Given all of the opportunities left on the table during their two losses (and even during their two wins), it’s hard to be thrilled with the way the White Sox played this opening weekend. That being said, a season-opening split with the defending champion Astros — a team and organization that’s repeatedly shown itself to be several competitive tiers above our own over the past several seasons — is hard to complain about, too. Despite yet another bases-loaded, no-out situation turning into zero runs and a near-meltdown in the ninth inning from a flustered Reynaldo López, the Sox never trailed in this one, boarding the plane back to Chicago with a 2-2 record and a lot to work on — but also a fair share of promising starts to the season and an opportunity to put their “chip on the shoulder” rhetoric where their mouth is over the coming homestands and road trips.
Luis García is a familiar face to Sox fans, of course, having been somewhat responsible for what is, pathetically, the undisputed peak of Rick Hahn’s grand rebuild, having lasted just 2 2⁄3 innings in his 2021 ALDS start and, of course, putting the runners on base that ultimately scored with Leury García’s go-ahead, three-run blast.
García was a fair bit more successful this time around, but like in 2021, his effectiveness waned after getting through the order once, and a lineup more apt to do damage with runners in scoring position than this White Sox group probably would have stuck more on him than the three runs over five innings he was ultimately charged with. He worked primarily with a high-80s cutter that he threw a little more than half of the time to good enough effectiveness, running a 33% CSW rate and getting chases a little more than 40% of the time he threw it out of the zone. The trouble García had putting it in the zone, however, ultimately came back to haunt him, as he simply got crushed whenever he was forced into throwing his mediocre low- to mid-90s fastball, which was tagged for exit velocities of 106, 110, and 113 mph the three times Sox hitters put it in play. Not García’s best outing, for sure, but the damage would have been far worse were it not for his back-to-back strikeouts and a ground out to escape a bases-loaded, no-out jam in the second inning, and one would imagine he’s fairly satisfied with his final line.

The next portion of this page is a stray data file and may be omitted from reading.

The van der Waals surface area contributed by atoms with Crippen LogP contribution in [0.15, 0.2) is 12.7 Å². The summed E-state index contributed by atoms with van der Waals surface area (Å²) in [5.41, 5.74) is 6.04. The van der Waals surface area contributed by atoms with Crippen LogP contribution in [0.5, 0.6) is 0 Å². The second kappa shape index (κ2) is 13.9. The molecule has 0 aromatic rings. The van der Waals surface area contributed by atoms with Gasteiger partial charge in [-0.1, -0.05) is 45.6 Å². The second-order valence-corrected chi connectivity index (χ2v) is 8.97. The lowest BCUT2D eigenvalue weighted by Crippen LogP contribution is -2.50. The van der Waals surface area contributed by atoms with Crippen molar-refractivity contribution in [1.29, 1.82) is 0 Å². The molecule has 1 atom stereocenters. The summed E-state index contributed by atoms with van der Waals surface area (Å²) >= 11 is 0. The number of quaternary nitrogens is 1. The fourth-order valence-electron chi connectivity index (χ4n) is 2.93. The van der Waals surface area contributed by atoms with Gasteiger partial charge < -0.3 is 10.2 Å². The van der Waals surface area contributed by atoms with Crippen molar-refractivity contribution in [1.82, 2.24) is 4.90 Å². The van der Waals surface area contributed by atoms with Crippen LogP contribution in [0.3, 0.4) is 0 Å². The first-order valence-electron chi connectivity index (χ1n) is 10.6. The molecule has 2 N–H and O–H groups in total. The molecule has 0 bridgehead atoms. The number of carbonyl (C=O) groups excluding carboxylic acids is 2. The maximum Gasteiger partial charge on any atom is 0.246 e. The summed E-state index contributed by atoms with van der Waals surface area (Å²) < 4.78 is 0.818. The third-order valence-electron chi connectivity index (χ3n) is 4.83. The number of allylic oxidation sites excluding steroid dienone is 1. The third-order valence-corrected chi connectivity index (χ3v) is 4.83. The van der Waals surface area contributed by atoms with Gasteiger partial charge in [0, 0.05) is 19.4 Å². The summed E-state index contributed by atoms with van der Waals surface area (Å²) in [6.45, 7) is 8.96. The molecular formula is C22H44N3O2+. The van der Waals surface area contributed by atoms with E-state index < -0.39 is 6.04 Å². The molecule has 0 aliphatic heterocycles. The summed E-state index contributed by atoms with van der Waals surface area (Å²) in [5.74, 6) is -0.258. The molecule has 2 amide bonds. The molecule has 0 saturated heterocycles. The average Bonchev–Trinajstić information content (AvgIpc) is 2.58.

On the whole, García’s 91 pitches looked like this:
Tim Anderson stepped to the plate with two outs in that aforementioned bases-loaded jam in the second inning with a Leverage Index (LI) of 3.08, making his subsequent ground out to second base the most high-pressure play of the game.
At a relatively tame 1.51, the most cumulative pressure of the day fell on the shoulders of Gregory Santos, who managed to get through it with just a single run allowed in his inning of work.
The RMS Luis Robert Jr. Breakout Express has finally departed from Southampton! After failing to pick up an extra-base hit in any of the first three games of the series, Robert followed up a first-inning double by opening the scoring with his first blast of the year, an absolute rocket to left field that gave the White Sox the lead and also added a game-high .154 WWPA.
Hardest hit: A 113.4 mph double from the second batter of the game! *Gestures excitedly at the previously written words reading “Luis Robert Jr. Breakout Express.”
Weakest contact: *Gestures less excitedly at former SSS stalwart Colleen Sullivan “We love bunts!” Especially the one today from Mauricio Dubón that ricocheted off the bat at just 30.5 mph.
Luckiest hit: Welcome to the Six Pack, Oscar Colás! The rookie’s eighth-inning single against Seth Martinez had just a .120 xBA, but it’s all the same in the box score!
Toughest out: Tough scene for David Hensley, who absolutely smoked a 107 mph line drive whose .680 xBA certainly would have borne fruit if Oscar Colás hadn’t been standing just a quick run away from the ball’s landing spot, as right fielders are wont to do now and then.
Longest hit: Tal’s Hill legacy lives on, as we watch a red-hot Tim Anderson smoke the ball 415 feet and somehow only wind up with a double to show for it.
Magic Number: 5
With his two doubles and a big fly today, Yoán Moncada is already up to five extra-base hits on the season after four games, a welcome change from 2022’s glacial start that didn’t see him record his fifth XBH until June 15, 28 games into his campaign.
Hard-hit is any ball off the bat at 95 mph or more
LI measures pressure per play
pLI measures total pressure faced in-game
Whiff a swing-and-miss
WPA win probability added measures contributions to the win
xBA expected batting average